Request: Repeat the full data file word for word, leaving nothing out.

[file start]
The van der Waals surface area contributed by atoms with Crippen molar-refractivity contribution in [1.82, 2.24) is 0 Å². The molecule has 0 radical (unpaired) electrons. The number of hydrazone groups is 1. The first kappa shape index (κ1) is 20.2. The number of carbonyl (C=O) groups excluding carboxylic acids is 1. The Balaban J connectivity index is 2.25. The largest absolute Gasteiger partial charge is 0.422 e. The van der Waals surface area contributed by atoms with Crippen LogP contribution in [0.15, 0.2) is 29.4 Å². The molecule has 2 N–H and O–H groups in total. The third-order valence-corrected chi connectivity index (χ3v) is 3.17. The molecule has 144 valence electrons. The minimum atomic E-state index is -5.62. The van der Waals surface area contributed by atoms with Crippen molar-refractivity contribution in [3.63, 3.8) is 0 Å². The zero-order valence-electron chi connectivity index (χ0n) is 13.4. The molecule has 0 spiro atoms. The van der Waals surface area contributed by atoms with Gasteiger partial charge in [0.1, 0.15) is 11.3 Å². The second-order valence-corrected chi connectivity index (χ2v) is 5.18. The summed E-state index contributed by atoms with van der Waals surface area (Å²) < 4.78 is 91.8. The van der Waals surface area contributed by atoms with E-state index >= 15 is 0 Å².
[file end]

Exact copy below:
The van der Waals surface area contributed by atoms with Crippen molar-refractivity contribution in [1.82, 2.24) is 0 Å². The molecule has 0 radical (unpaired) electrons. The number of hydrazone groups is 1. The first kappa shape index (κ1) is 20.2. The number of carbonyl (C=O) groups excluding carboxylic acids is 1. The Balaban J connectivity index is 2.25. The largest absolute Gasteiger partial charge is 0.422 e. The van der Waals surface area contributed by atoms with Crippen LogP contribution in [0.15, 0.2) is 29.4 Å². The molecule has 2 N–H and O–H groups in total. The third-order valence-corrected chi connectivity index (χ3v) is 3.17. The molecule has 144 valence electrons. The minimum atomic E-state index is -5.62. The van der Waals surface area contributed by atoms with Crippen molar-refractivity contribution in [3.63, 3.8) is 0 Å². The zero-order valence-electron chi connectivity index (χ0n) is 13.4. The molecule has 0 spiro atoms. The van der Waals surface area contributed by atoms with Gasteiger partial charge in [0.1, 0.15) is 11.3 Å². The second-order valence-corrected chi connectivity index (χ2v) is 5.18. The summed E-state index contributed by atoms with van der Waals surface area (Å²) < 4.78 is 91.8. The van der Waals surface area contributed by atoms with E-state index >= 15 is 0 Å².